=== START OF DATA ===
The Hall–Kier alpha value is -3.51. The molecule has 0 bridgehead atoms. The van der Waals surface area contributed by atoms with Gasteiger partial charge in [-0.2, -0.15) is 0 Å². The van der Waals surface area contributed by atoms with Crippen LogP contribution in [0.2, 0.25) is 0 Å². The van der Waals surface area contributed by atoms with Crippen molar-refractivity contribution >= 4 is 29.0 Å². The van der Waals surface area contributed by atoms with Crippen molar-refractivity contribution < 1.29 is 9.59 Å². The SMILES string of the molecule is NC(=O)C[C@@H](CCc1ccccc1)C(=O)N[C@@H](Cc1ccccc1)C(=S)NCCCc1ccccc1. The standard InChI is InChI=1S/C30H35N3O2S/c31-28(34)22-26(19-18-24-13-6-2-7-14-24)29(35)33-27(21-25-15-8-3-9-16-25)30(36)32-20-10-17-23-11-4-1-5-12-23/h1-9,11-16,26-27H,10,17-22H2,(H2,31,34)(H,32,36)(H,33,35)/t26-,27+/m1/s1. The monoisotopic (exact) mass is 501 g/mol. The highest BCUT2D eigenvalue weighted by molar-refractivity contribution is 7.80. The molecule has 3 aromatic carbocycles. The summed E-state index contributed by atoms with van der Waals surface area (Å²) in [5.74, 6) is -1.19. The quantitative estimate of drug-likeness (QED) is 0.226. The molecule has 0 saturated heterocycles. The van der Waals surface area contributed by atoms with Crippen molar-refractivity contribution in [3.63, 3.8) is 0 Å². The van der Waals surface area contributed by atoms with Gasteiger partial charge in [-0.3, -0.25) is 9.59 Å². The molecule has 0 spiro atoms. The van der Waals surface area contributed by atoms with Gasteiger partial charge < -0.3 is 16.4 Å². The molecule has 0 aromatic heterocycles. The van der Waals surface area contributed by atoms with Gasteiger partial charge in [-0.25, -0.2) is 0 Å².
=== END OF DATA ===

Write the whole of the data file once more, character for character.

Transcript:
The Hall–Kier alpha value is -3.51. The molecule has 0 bridgehead atoms. The van der Waals surface area contributed by atoms with Gasteiger partial charge in [-0.2, -0.15) is 0 Å². The van der Waals surface area contributed by atoms with Crippen LogP contribution in [0.2, 0.25) is 0 Å². The van der Waals surface area contributed by atoms with Crippen molar-refractivity contribution >= 4 is 29.0 Å². The van der Waals surface area contributed by atoms with Crippen molar-refractivity contribution < 1.29 is 9.59 Å². The SMILES string of the molecule is NC(=O)C[C@@H](CCc1ccccc1)C(=O)N[C@@H](Cc1ccccc1)C(=S)NCCCc1ccccc1. The standard InChI is InChI=1S/C30H35N3O2S/c31-28(34)22-26(19-18-24-13-6-2-7-14-24)29(35)33-27(21-25-15-8-3-9-16-25)30(36)32-20-10-17-23-11-4-1-5-12-23/h1-9,11-16,26-27H,10,17-22H2,(H2,31,34)(H,32,36)(H,33,35)/t26-,27+/m1/s1. The monoisotopic (exact) mass is 501 g/mol. The highest BCUT2D eigenvalue weighted by molar-refractivity contribution is 7.80. The molecule has 3 aromatic carbocycles. The summed E-state index contributed by atoms with van der Waals surface area (Å²) in [5.74, 6) is -1.19. The quantitative estimate of drug-likeness (QED) is 0.226. The molecule has 0 saturated heterocycles. The van der Waals surface area contributed by atoms with Crippen molar-refractivity contribution in [3.63, 3.8) is 0 Å². The van der Waals surface area contributed by atoms with Gasteiger partial charge in [-0.3, -0.25) is 9.59 Å². The molecule has 0 spiro atoms. The van der Waals surface area contributed by atoms with Gasteiger partial charge < -0.3 is 16.4 Å². The molecule has 0 aromatic heterocycles. The van der Waals surface area contributed by atoms with Gasteiger partial charge in [-0.25, -0.2) is 0 Å².